the reason being we did have US visitor visas; no one told us we had to have them.

(continued next margin)


Flying “undocumented” is really scary, and we didn’t realize how many

cities you can visit using the cheapest ticket in the world. In Atlanta, all the appreciation,

the respect and the ideas that we shared about the USA disappeared in a

minute. Because we did not have the visitor visas, they treated us like delinquents.

They questioned us in the airport basement, then locked us in a room with maintenance

personnel until our next flight. What a shock!

In Toronto, we regained our passports, then flew to Halifax and finally into St.

John’s at midnight. Snow was everywhere. A blizzard was blowing over the city.

This was my wife’s first time in an airplane and in a snow storm. We did not understand

my supervisor when he picked us up at the airport. Despite living on the

island for 30 years, his British accent made things more difficult. We arrived at

campus housing; I asked for the keys and signed a paper. Later in the term, I would

realize what kind of paper it was and how important it was for our life in St. John’s.

The next day, December 31, our supervisor took us to the easternmost point

in North America, Cape Spear. After that trip, we did not go out of our apartment

for the next 60 days, except to classes.

After the initial trauma of English classes at ‘high speed talking,’ I started to

search for a church or information about Catholics at the university. Even though

our bodies were here, our hearts, mind and souls still were in Chile. We felt the

need of the good Spirit within us, as a relief, as a friendly visitor and as a hope.

Finally, we found St. John’s chapel and decided to attend the Sunday mass.

What a surprise! We found a few students, no more than six, in a nice, clean

and well-organized chapel with a non-Canadian looking priest. This mass was so

unforgettable. I can remember exactly the look in the eyes of Fr. David Shulist

when we walked in. Of course, we did not understand the whole celebration, even

the act of giving peace was a challenge. But, Fr. Shulist’s homily, in particular,

stays in our mind to this day. It was like he was talking to us in private, knowing

exactly our weakness and our strengths. Then, he came to us and gave us the sign

of peace. That attitude was amazing in the eyes of two people from Chile, where a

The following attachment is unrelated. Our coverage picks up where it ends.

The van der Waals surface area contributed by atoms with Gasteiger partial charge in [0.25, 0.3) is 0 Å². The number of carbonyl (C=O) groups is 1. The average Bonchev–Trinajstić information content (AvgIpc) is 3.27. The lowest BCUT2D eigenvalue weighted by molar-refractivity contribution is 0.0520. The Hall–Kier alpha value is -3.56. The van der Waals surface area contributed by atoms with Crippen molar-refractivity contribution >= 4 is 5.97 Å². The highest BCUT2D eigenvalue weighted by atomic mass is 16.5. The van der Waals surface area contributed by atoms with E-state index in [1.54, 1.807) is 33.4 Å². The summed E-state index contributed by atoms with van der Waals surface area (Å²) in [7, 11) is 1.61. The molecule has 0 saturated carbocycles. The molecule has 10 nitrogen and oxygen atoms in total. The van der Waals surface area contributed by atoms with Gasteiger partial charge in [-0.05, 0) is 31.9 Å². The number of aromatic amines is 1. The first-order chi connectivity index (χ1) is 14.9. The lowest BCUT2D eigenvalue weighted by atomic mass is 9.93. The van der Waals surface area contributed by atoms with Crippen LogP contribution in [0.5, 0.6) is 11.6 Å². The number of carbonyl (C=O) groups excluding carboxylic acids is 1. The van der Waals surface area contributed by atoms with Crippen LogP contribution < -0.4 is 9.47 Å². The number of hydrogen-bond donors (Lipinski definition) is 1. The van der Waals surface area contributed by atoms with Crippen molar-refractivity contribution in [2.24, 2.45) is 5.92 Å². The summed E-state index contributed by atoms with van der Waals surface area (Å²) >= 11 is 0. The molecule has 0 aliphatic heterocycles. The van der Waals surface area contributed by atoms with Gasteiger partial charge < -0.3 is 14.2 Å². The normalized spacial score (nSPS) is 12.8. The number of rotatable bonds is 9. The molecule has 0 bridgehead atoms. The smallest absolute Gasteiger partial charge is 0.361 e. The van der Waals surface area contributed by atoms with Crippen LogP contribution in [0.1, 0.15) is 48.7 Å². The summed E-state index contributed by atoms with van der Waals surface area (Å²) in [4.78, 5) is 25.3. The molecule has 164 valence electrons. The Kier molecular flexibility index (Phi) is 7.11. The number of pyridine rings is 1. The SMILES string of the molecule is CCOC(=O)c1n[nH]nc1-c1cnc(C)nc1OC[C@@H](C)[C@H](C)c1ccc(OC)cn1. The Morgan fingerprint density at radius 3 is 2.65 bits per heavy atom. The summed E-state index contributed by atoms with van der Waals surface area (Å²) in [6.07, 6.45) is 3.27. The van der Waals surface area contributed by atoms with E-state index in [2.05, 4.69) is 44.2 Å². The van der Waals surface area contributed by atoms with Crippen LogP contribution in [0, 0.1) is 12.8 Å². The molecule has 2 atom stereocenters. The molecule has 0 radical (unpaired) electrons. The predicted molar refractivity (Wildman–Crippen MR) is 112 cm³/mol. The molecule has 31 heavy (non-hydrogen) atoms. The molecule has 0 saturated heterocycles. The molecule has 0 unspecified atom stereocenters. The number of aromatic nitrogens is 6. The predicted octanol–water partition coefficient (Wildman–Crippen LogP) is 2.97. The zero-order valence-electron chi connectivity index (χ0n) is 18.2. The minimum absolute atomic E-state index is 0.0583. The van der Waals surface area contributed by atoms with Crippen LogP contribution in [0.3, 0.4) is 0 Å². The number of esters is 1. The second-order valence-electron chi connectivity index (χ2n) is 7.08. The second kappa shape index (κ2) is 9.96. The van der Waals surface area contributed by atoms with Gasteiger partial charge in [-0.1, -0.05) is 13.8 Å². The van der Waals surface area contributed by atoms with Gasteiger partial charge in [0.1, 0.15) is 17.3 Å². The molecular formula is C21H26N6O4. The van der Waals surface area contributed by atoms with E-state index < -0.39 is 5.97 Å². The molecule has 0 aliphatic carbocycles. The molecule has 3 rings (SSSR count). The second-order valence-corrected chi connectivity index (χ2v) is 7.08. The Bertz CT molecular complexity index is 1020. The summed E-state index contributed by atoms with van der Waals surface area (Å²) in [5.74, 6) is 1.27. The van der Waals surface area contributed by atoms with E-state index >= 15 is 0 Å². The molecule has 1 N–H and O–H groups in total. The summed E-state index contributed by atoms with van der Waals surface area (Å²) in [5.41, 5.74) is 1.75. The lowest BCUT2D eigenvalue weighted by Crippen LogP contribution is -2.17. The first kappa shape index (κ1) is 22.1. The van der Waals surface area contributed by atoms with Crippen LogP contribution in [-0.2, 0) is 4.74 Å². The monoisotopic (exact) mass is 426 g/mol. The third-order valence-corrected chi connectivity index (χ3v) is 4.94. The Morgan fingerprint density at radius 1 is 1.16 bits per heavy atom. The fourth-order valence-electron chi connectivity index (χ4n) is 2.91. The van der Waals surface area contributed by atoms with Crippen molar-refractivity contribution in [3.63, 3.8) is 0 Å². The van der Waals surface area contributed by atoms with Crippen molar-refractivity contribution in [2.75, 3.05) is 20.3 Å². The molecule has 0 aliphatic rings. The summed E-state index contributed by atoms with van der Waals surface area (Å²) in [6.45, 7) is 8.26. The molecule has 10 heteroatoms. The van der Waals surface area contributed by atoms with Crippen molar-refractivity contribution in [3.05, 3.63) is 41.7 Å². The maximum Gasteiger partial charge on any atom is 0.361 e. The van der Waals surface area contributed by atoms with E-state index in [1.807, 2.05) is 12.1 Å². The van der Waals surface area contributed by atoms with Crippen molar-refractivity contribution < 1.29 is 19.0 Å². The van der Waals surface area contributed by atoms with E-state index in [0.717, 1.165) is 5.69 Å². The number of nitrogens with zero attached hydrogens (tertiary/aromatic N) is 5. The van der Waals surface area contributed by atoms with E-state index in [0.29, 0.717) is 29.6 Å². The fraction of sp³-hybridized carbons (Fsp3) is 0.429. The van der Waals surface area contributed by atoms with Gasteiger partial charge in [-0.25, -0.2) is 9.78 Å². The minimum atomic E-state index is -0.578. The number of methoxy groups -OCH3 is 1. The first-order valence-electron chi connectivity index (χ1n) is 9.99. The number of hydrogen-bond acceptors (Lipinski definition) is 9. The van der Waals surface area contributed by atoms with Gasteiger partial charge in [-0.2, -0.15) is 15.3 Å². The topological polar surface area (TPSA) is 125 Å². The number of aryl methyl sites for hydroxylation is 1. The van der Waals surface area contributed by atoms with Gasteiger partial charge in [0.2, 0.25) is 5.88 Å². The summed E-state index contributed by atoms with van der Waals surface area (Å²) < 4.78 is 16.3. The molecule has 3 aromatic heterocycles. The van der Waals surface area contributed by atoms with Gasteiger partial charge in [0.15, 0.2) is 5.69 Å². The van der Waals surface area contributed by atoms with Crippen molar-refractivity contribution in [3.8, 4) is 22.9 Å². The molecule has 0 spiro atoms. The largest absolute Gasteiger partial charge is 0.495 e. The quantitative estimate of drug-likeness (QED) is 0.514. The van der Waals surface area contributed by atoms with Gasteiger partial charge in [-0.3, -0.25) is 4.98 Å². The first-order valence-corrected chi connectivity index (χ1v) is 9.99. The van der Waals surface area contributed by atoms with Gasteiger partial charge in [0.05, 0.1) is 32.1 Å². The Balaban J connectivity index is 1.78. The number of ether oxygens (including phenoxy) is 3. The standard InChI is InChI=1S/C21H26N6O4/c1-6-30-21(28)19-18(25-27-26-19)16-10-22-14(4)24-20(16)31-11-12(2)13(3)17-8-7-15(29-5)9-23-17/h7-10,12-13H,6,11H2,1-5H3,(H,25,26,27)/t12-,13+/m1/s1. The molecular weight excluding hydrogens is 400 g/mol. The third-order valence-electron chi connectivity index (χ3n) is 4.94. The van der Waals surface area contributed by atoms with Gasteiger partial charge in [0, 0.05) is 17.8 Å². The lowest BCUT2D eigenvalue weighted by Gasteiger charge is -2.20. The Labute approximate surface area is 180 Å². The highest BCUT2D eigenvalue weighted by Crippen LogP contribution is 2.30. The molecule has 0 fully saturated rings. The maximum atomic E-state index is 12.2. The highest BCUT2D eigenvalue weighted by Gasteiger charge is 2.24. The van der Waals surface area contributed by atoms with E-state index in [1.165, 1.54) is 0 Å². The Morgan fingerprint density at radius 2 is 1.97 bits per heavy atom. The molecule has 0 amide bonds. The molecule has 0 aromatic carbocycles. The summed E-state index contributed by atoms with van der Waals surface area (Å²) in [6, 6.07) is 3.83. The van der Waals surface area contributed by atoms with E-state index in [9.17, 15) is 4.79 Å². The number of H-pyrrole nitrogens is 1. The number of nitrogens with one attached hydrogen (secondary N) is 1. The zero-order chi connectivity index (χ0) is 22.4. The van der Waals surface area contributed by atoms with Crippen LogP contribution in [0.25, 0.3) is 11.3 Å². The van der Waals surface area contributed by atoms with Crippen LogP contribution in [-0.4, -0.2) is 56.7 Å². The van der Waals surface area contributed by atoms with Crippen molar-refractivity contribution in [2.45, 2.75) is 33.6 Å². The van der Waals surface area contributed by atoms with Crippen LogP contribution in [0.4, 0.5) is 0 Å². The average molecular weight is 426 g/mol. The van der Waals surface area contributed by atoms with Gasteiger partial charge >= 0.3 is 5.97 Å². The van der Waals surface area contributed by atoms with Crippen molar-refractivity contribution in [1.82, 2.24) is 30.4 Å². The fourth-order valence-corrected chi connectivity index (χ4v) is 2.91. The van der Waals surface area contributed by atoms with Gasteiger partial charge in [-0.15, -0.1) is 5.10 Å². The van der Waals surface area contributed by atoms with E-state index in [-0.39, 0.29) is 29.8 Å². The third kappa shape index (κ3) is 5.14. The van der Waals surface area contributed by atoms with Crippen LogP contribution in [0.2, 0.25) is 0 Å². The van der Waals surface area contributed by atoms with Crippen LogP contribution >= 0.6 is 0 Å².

priest tends to be above the common people.

The paper I had signed in the middle of the blizzard was a four month lease,

now set to expire in 15 days. Moreover, I did not pay the rent to the university since

we moved in, because I did not know that only our building was not included in a

payroll deduction. Nobody told us about this, nobody called us to give us a solution

and, even worse, nobody gave us any help or support. We felt terrible. I went to see

Fr. David. That appointment was like a minute with my guardian angel. I felt like

none of the problems that we faced existed and, even more, I felt that we belong to

something that goes beyond a Sunday mass: a Catholic community.

Since that day, we began to visit members of the community, to attend

weekly mass, participate in activities created by the multifaceted and hyperactive

Fr. David. Literally, he conquered us, with his “eternal” and “spiritual” hiking, his

discussions during supper (Sunday stories), his friendship, his homilies in mass

and his reflections during a mass in a community member’s home.

So, whenever we needed something, or somebody was struggling with a

problem, the community worked like an army of ants. The beauty of living in this

way is the permanent connection between your daily activities and your spirituality.

We discovered that every assignment that we performed during the day became

more important and made more sense for us, when the inspiration to do it

came from our hearts. So, the community not only served people in need, but also

gave support and changed one’s way to see the simple things.

(from previous margin)

wonderful red earth of

Prince Edward Island!

During the last seven

years, the small tamarak

tree and CCSA National

have had to struggle to

survive. We had two or

three years of droughtlike

conditions when

pails of water had to be

carried to the tree just to

help it survive. It was

dangerously close to a

pathway used for

construction in 2003, so